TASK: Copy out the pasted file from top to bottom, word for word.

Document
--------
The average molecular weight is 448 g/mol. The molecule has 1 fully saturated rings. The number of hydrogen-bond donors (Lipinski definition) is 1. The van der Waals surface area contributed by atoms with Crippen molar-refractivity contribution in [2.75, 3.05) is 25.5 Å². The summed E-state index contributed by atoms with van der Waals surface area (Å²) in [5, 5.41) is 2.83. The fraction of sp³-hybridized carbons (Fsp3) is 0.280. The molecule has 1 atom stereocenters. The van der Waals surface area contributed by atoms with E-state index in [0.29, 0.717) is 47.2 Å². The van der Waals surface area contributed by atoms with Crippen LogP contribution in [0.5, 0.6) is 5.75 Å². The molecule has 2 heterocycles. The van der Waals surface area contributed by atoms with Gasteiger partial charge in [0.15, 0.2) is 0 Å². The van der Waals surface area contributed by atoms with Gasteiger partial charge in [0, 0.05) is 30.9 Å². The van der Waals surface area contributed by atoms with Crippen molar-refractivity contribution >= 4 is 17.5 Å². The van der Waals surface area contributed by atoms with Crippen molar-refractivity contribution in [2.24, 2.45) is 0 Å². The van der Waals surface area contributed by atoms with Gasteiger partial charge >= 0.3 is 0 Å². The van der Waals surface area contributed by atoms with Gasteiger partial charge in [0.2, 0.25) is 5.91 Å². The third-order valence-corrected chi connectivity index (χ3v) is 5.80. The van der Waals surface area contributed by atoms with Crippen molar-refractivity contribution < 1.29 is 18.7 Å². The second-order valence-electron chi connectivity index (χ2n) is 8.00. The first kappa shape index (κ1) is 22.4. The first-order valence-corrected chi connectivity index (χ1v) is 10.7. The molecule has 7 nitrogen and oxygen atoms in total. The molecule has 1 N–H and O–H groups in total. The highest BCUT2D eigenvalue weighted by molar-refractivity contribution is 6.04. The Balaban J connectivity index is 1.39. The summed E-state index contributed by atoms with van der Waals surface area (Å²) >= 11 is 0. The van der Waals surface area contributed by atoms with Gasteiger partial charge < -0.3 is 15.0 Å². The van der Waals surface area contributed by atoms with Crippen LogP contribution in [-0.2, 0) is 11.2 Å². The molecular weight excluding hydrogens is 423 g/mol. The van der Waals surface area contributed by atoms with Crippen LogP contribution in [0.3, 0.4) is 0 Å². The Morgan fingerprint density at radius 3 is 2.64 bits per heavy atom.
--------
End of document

The average molecular weight is 448 g/mol. The molecule has 1 fully saturated rings. The number of hydrogen-bond donors (Lipinski definition) is 1. The van der Waals surface area contributed by atoms with Crippen molar-refractivity contribution in [2.75, 3.05) is 25.5 Å². The summed E-state index contributed by atoms with van der Waals surface area (Å²) in [5, 5.41) is 2.83. The fraction of sp³-hybridized carbons (Fsp3) is 0.280. The molecule has 1 atom stereocenters. The van der Waals surface area contributed by atoms with E-state index in [0.29, 0.717) is 47.2 Å². The van der Waals surface area contributed by atoms with Crippen LogP contribution in [0.5, 0.6) is 5.75 Å². The molecule has 2 heterocycles. The van der Waals surface area contributed by atoms with Gasteiger partial charge in [0.15, 0.2) is 0 Å². The van der Waals surface area contributed by atoms with Gasteiger partial charge in [0, 0.05) is 30.9 Å². The van der Waals surface area contributed by atoms with Crippen molar-refractivity contribution >= 4 is 17.5 Å². The van der Waals surface area contributed by atoms with Crippen molar-refractivity contribution in [2.24, 2.45) is 0 Å². The van der Waals surface area contributed by atoms with Gasteiger partial charge >= 0.3 is 0 Å². The van der Waals surface area contributed by atoms with Gasteiger partial charge in [0.2, 0.25) is 5.91 Å². The third-order valence-corrected chi connectivity index (χ3v) is 5.80. The van der Waals surface area contributed by atoms with Crippen molar-refractivity contribution < 1.29 is 18.7 Å². The second-order valence-electron chi connectivity index (χ2n) is 8.00. The first kappa shape index (κ1) is 22.4. The first-order valence-corrected chi connectivity index (χ1v) is 10.7. The molecule has 7 nitrogen and oxygen atoms in total. The molecule has 1 N–H and O–H groups in total. The highest BCUT2D eigenvalue weighted by molar-refractivity contribution is 6.04. The Balaban J connectivity index is 1.39. The summed E-state index contributed by atoms with van der Waals surface area (Å²) >= 11 is 0. The van der Waals surface area contributed by atoms with Gasteiger partial charge < -0.3 is 15.0 Å². The van der Waals surface area contributed by atoms with Crippen LogP contribution in [-0.2, 0) is 11.2 Å². The molecular weight excluding hydrogens is 423 g/mol. The van der Waals surface area contributed by atoms with Crippen LogP contribution in [0.3, 0.4) is 0 Å². The Morgan fingerprint density at radius 3 is 2.64 bits per heavy atom.